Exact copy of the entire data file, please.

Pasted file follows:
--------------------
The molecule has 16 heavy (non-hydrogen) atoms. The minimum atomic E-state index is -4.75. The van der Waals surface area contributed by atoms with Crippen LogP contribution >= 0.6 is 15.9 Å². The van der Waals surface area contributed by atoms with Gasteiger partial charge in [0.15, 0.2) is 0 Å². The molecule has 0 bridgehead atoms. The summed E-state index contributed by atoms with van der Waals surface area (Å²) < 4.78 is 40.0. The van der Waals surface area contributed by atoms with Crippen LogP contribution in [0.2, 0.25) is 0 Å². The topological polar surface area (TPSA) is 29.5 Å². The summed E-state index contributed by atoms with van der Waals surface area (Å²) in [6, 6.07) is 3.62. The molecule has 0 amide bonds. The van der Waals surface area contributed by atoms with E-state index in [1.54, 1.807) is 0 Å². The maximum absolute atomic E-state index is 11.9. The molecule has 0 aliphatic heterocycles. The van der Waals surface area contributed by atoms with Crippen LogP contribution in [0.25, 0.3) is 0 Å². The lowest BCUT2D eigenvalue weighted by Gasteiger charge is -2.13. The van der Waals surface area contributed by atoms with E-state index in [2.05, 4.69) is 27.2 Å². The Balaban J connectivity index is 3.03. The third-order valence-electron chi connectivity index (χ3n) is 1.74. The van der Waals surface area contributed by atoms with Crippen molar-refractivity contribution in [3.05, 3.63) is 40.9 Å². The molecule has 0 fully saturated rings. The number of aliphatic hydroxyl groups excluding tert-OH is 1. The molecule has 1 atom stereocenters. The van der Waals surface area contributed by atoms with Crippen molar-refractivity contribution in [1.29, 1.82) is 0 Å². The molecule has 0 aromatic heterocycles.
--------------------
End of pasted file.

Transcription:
The molecule has 16 heavy (non-hydrogen) atoms. The minimum atomic E-state index is -4.75. The van der Waals surface area contributed by atoms with Crippen LogP contribution >= 0.6 is 15.9 Å². The van der Waals surface area contributed by atoms with Gasteiger partial charge in [0.15, 0.2) is 0 Å². The molecule has 0 bridgehead atoms. The summed E-state index contributed by atoms with van der Waals surface area (Å²) < 4.78 is 40.0. The van der Waals surface area contributed by atoms with Crippen LogP contribution in [0.2, 0.25) is 0 Å². The topological polar surface area (TPSA) is 29.5 Å². The summed E-state index contributed by atoms with van der Waals surface area (Å²) in [6, 6.07) is 3.62. The molecule has 0 amide bonds. The van der Waals surface area contributed by atoms with E-state index in [1.54, 1.807) is 0 Å². The maximum absolute atomic E-state index is 11.9. The molecule has 0 aliphatic heterocycles. The van der Waals surface area contributed by atoms with Crippen LogP contribution in [0.25, 0.3) is 0 Å². The lowest BCUT2D eigenvalue weighted by Gasteiger charge is -2.13. The van der Waals surface area contributed by atoms with E-state index in [2.05, 4.69) is 27.2 Å². The Balaban J connectivity index is 3.03. The third-order valence-electron chi connectivity index (χ3n) is 1.74. The van der Waals surface area contributed by atoms with Crippen molar-refractivity contribution in [3.05, 3.63) is 40.9 Å². The molecule has 0 fully saturated rings. The number of aliphatic hydroxyl groups excluding tert-OH is 1. The molecule has 1 atom stereocenters. The van der Waals surface area contributed by atoms with Crippen molar-refractivity contribution in [1.29, 1.82) is 0 Å². The molecule has 0 aromatic heterocycles.